Myiopsitta monachus, The Quaker Parrot, aka The Monk Parakeet, is a species of parrot that originated in the temperate areas of Argentina and Brazil in South America. It is the only member of the genus Myiopsitta.
There are four subspecies:
• Myiopsitta monachus , southeastern Brazil, Uruguay,
• Myiopsitta monachus calita, western and southern Argentina
• Myiopsitta monachus cotorra, southeastern Bolivia, Paraguay, Argentina
• Myiopsitta monachus luchsi an isolated population in Bolivia which is smaller and may deserve species status.
The Quaker Parrot was originally brought to the United States as a pet in the late 1960s. Many escaped or were intentionally released, and populations were allowed to proliferate. By the early 1970s, it was established in seven states, and by 1995 it had spread to eight more. There are now thought to be approximately 100,000 in Florida alone.
They are banned in several states due to their ability to live in the wild and adapt to just about any climate. They are considered destructive and invasive by many states and even countries. In Argentina, Brazil and Uruguay, Quaker Parrots are regarded as serious agricultural pests.
The Quaker Parrot gets their name from their unusual behavior which looks like they’re quaking and shaking. In reality this head bobbing and shaking behavior is quite normal. They grow to approximately 12 inches in length and are primarily green in color.
They have a grey face, neck and chest and like the Ringneck Parakeet they come in a variety of color mutations including blue, yellow and cinnamon. Their coloration and size means the Quaker Parrot is often confused with the Conure.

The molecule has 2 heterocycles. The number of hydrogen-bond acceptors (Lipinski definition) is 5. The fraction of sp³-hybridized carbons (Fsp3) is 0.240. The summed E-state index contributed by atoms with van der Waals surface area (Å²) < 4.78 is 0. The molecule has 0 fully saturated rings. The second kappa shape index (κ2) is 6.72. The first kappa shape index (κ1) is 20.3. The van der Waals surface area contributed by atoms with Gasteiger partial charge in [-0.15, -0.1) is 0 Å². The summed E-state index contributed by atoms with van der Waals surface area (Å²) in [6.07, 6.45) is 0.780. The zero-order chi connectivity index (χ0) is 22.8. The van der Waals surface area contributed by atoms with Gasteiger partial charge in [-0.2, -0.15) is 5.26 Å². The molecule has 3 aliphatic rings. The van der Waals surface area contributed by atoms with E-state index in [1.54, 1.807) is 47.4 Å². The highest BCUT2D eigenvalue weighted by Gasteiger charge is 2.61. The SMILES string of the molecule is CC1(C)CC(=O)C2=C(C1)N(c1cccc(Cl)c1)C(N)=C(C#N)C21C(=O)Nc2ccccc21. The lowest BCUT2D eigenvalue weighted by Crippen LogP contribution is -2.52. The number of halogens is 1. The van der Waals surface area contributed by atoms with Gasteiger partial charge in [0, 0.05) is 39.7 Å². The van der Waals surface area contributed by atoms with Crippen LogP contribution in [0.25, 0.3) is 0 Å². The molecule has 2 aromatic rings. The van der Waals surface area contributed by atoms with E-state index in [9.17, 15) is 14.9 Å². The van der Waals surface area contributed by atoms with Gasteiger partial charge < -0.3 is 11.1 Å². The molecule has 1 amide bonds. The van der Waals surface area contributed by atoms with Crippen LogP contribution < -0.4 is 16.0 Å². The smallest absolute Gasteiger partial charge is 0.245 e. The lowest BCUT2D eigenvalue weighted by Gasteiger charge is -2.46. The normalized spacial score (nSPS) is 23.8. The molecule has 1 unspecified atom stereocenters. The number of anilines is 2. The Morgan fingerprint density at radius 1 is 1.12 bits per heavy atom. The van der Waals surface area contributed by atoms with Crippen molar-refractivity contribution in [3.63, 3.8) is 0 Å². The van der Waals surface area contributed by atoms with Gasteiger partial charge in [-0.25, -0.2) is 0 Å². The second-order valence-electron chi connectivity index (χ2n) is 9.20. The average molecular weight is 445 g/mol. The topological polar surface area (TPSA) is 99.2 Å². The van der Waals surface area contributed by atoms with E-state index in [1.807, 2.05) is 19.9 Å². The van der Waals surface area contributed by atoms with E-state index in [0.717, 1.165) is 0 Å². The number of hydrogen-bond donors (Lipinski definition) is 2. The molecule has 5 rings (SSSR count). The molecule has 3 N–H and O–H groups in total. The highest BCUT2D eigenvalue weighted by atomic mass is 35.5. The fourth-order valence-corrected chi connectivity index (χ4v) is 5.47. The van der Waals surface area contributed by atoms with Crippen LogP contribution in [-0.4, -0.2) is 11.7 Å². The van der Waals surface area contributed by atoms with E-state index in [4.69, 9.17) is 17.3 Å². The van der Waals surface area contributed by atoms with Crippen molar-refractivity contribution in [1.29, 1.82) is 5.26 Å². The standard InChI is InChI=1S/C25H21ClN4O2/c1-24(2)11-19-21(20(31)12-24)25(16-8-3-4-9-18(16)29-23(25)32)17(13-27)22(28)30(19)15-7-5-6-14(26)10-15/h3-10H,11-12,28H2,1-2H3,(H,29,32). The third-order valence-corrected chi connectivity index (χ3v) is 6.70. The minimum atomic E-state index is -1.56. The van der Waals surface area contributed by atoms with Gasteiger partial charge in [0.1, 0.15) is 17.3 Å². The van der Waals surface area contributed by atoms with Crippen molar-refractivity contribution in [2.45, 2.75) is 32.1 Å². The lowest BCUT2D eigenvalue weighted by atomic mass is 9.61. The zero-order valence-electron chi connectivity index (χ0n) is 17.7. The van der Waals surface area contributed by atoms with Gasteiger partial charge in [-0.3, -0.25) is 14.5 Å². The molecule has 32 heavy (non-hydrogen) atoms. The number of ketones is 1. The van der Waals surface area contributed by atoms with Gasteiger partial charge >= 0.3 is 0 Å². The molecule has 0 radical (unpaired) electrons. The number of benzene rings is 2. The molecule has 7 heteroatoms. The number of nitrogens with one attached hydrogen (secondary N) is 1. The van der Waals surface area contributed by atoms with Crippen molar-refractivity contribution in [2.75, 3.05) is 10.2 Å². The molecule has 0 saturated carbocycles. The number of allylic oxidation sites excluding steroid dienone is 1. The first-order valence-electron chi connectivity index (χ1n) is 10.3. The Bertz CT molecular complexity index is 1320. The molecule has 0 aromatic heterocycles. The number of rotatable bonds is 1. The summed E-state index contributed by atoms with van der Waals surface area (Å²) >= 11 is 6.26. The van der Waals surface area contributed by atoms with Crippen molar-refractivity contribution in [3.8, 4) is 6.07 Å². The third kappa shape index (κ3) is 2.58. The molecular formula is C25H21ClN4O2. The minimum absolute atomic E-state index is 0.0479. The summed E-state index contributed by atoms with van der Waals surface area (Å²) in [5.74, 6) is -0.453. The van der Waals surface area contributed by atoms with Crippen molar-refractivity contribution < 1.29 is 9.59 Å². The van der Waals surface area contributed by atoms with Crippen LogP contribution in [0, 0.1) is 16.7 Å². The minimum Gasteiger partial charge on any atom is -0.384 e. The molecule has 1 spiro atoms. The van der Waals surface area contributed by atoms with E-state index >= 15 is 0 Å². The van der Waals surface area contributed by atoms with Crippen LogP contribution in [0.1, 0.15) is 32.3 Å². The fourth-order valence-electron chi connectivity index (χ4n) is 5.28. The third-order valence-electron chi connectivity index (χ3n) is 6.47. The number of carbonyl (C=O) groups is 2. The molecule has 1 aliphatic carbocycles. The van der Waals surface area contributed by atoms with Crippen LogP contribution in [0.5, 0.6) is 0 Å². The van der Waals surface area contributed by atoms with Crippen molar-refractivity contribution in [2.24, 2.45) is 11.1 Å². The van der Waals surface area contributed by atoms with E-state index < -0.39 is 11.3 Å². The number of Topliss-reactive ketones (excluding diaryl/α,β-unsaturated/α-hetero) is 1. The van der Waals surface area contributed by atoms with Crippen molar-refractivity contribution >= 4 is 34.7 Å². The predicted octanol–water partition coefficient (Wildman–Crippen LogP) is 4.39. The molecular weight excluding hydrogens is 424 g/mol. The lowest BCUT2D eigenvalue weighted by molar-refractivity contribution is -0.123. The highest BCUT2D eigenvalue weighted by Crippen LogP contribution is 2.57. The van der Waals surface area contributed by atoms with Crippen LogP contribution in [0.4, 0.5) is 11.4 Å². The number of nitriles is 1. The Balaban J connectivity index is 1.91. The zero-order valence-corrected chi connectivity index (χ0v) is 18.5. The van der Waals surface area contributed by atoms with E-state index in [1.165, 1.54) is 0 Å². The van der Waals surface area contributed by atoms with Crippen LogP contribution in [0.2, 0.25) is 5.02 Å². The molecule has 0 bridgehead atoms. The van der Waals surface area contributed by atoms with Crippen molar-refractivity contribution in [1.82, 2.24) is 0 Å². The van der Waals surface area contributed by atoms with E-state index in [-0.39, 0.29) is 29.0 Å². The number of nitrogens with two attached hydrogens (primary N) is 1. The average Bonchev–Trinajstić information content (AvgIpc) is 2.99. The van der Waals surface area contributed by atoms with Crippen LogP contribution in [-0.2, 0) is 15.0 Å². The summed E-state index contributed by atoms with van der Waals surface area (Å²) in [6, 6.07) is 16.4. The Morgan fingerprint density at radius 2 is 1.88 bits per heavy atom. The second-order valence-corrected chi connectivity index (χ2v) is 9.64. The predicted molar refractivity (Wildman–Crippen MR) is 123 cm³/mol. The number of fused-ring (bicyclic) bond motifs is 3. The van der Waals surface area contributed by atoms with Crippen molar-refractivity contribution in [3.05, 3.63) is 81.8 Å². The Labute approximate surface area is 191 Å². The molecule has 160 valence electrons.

Quaker Parrots that they build stick nests unlike the majority of parrots and parakeets which live in holes in trees. They tend to breed and live in colonies with several entrances to a single nesting structure for each pair. It is said that the nests can reach six or seven feet in length. Breeding pairs lay five to 12 eggs which hatch in about 3 to 4 weeks.
They’re known to be particularly noisy birds with a loud and throaty graaa or skveet call. The average lifespan of a Quaker in captivity is about 15-25 years. Quaker Parrots are highly intelligent, social birds. Those kept as pets generally develop large vocabularies. They have been described as one of the top ten “talking” bird species, able to learn numerous words.
Owners of Quaker Parrots have claimed that their birds are able to speak and understand words in context. Teaching a Quaker to Talk is sometimes very easy depending on your bird. They’re fearless birds and it isn’t uncommon to see them playing with the cats or dogs in a home. They’re also notorious escape artists and any owner of a Quaker parrot is best educated on proper housing to ensure they’re safe and secure.
Quaker Parrots are extremely hardy birds and with proper care and nutrition rarely suffer from disease or illness. Common conditions are fatty liver disease and feather plucking. Quaker Parrot owners are wise to socialize their parrot early, make sure they get plenty of sleep, and to spend quality time with their Quaker every day playing, hanging out, and quaker parrot training.